People come here to hear about space games, strategy games (fantasy included), and 4X games. The good, the bad, and the too early in E.A. game. What games to avoid, what games to buy. Reading about a sub-par E.A. game is not a waste of their time, and if it is they can skip the article.

          As I said, not having the article will not provide information to those that do want to know and they do not have the luxury of choice. Also, a reminder, this is not a hypothetic or us guess-estimating what our readers want. We actually been asked if we will cover this game.

        • SamDog says:

          Edward;

          Sorry for all the fuss Edward, and thanks for the steam suggestion.

          yours
          SamDog

  10. Redhowl says:

    I, for one, am grateful that SP does this screening and these insightful articles, otherwise I might have forked in the c£11 asked by the game. I will save my money and wait to see how this evolves.

  11. Ashbery76 says:

    After wasting my cash with Lords of the Black Sun I am no longer buying any space 4X based on perceived future features.Most indie 4x games in the last years have been mediocre to say the least.

    This game has mediocre written all over it imo.

    • Mark says:

      Calling it mediocre is *very* kind. The devs seem to have gone out of their way to include every single unpopular feature that 4x gamers generally complain about. Really makes you wonder what the hell they were thinking…… or not thinking as the case may be.

      • To be fair, I seen games that did include all the features and elements that people want and still came out poorly, very poorly. *coughs*LordsoftheBlackSun*coughs*

        It goes to show both concept and execution matters, and both are important in making a good game.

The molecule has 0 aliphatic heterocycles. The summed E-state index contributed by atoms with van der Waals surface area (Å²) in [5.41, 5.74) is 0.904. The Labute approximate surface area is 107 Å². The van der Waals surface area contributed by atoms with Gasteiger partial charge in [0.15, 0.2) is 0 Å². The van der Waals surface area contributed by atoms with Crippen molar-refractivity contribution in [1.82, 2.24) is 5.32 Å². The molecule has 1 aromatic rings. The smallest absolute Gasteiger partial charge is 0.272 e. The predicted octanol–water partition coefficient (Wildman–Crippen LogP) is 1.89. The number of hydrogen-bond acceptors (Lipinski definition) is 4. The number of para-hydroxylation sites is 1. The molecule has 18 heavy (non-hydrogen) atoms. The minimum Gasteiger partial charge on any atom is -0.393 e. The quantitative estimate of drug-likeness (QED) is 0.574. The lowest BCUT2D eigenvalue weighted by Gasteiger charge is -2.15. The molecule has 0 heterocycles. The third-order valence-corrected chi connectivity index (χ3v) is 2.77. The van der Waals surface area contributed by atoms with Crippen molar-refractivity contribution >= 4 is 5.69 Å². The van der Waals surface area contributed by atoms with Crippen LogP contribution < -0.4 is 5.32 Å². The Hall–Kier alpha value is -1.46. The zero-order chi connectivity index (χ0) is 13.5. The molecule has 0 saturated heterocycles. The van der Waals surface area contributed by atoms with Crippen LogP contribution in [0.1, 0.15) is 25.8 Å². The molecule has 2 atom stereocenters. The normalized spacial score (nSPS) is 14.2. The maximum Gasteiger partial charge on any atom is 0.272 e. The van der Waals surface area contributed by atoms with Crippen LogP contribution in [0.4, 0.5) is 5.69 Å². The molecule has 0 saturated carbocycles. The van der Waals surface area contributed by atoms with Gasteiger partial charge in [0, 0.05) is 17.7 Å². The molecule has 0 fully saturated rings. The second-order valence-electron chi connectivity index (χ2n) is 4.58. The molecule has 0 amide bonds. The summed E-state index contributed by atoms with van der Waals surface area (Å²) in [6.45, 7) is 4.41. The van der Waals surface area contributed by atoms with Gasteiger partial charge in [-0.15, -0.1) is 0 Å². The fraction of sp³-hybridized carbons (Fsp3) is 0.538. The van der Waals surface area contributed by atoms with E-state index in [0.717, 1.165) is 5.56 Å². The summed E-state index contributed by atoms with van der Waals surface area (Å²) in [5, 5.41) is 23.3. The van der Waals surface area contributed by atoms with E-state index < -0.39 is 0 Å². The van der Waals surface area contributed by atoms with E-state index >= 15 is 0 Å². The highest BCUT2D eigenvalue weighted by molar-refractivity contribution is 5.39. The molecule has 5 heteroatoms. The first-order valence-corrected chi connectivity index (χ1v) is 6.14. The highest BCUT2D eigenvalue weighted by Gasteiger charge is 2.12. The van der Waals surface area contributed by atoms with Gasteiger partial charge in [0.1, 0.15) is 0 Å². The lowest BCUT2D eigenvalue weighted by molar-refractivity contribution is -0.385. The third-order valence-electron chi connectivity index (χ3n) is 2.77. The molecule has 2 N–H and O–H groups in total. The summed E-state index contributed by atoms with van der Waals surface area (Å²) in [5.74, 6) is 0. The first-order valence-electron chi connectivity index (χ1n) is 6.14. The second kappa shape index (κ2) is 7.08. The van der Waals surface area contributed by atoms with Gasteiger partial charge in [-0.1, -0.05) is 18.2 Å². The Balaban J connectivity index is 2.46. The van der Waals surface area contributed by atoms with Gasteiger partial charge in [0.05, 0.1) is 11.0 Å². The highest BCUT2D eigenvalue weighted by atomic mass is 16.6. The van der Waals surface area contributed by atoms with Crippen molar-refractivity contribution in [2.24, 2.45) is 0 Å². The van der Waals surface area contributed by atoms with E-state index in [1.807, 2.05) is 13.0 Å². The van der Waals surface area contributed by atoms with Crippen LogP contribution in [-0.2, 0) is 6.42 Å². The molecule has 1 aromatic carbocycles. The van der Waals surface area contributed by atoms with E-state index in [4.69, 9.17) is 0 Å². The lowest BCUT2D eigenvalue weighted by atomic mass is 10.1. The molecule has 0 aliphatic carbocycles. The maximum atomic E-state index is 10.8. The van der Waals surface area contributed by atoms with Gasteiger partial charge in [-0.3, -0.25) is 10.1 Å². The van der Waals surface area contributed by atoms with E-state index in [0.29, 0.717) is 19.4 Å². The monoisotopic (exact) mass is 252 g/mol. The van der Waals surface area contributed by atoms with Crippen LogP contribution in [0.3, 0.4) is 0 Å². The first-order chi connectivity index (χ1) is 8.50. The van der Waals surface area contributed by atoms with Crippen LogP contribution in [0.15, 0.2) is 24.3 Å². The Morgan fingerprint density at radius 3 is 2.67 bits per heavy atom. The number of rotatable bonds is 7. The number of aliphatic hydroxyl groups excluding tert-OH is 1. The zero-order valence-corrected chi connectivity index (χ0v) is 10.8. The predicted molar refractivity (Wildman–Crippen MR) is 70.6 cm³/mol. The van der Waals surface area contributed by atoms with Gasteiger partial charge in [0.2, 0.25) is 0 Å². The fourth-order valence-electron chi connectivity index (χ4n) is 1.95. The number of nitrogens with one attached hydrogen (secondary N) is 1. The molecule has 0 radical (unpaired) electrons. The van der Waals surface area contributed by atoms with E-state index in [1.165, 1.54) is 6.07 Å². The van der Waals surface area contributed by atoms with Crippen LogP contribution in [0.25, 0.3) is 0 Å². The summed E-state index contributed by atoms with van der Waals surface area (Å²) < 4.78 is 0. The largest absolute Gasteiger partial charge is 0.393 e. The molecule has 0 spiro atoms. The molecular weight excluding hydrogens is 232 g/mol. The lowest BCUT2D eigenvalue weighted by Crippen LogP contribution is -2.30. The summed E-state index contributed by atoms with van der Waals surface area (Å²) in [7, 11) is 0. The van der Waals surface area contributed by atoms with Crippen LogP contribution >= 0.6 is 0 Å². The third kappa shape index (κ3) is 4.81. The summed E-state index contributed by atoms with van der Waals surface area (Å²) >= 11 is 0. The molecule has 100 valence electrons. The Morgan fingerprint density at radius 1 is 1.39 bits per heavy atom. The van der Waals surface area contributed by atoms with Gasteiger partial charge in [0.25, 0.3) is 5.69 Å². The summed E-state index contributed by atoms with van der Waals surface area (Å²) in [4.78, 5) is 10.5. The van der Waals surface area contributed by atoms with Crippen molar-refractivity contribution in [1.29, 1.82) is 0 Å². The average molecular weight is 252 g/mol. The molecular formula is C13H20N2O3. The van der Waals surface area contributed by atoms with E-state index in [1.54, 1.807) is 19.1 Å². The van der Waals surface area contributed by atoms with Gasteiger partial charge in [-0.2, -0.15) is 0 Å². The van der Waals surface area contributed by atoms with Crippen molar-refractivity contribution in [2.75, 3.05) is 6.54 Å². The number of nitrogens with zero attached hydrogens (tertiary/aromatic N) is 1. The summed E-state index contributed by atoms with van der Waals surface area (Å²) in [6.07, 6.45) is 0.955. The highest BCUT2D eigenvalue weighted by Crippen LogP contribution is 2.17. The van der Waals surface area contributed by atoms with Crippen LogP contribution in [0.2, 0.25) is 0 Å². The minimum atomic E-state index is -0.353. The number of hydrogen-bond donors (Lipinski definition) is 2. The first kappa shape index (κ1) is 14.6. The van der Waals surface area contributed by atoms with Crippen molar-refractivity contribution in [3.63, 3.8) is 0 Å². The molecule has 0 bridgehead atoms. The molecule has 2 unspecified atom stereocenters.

Also, more focus is not an excuse for a lack of basic scope, and broad scope is not an excuse for a lack of focus. If your focus is shallow or your scope is sloppy, you will get a bad game. Weighing too much on one makes it that much harder to make that element good while the lack of the other will be noticed. You have to find the right balance and do each part well.

        Too many games are lopsided to one and ignore the other, or badly execute the side they were lopsided to thus effectively ending up with nothing.

        Concept, design, focus and scope (or depth and complexity), and execution are all important steps and all need to be carefully considered to make a good game.

        • Mark says:

          Lol good point, there have certainly been no shortage of absolute flops which promise a terrific list of features. These are usually the ones that everyone says had great “potential”. SOTS II comes to mind as a example, great ideas, incredibly bad implementation of said ideas.

          For these sorts of games, execution is another huge hurdle to overcome before a great game can finally emerge.

          On the other hand Galactic Inheritors doesn’t ever have to worry about the execution phase. Even if the concept is implemented perfectly, it will still end up sucking horribly with its SpaceLanes, shallow diplomacy and zero tactical combat. The potential simply isn’t there.

  12. sabiticus says:

    I like the EA articles. I like knowing about the features and such before a game comes out, and whether I want it on my radar or not. It also gives a better idea of the actual state of the game development. I almost never actually pay into an EA game, though. This one will not be one of those lucky few.

  13. Ermdog says:

    Game just came out and was wondering if anyone has picked it up yet? Totally forgot about this game, but looks good.


Related Articles:

Post category: Early Access, Game First Impressions, Game Previews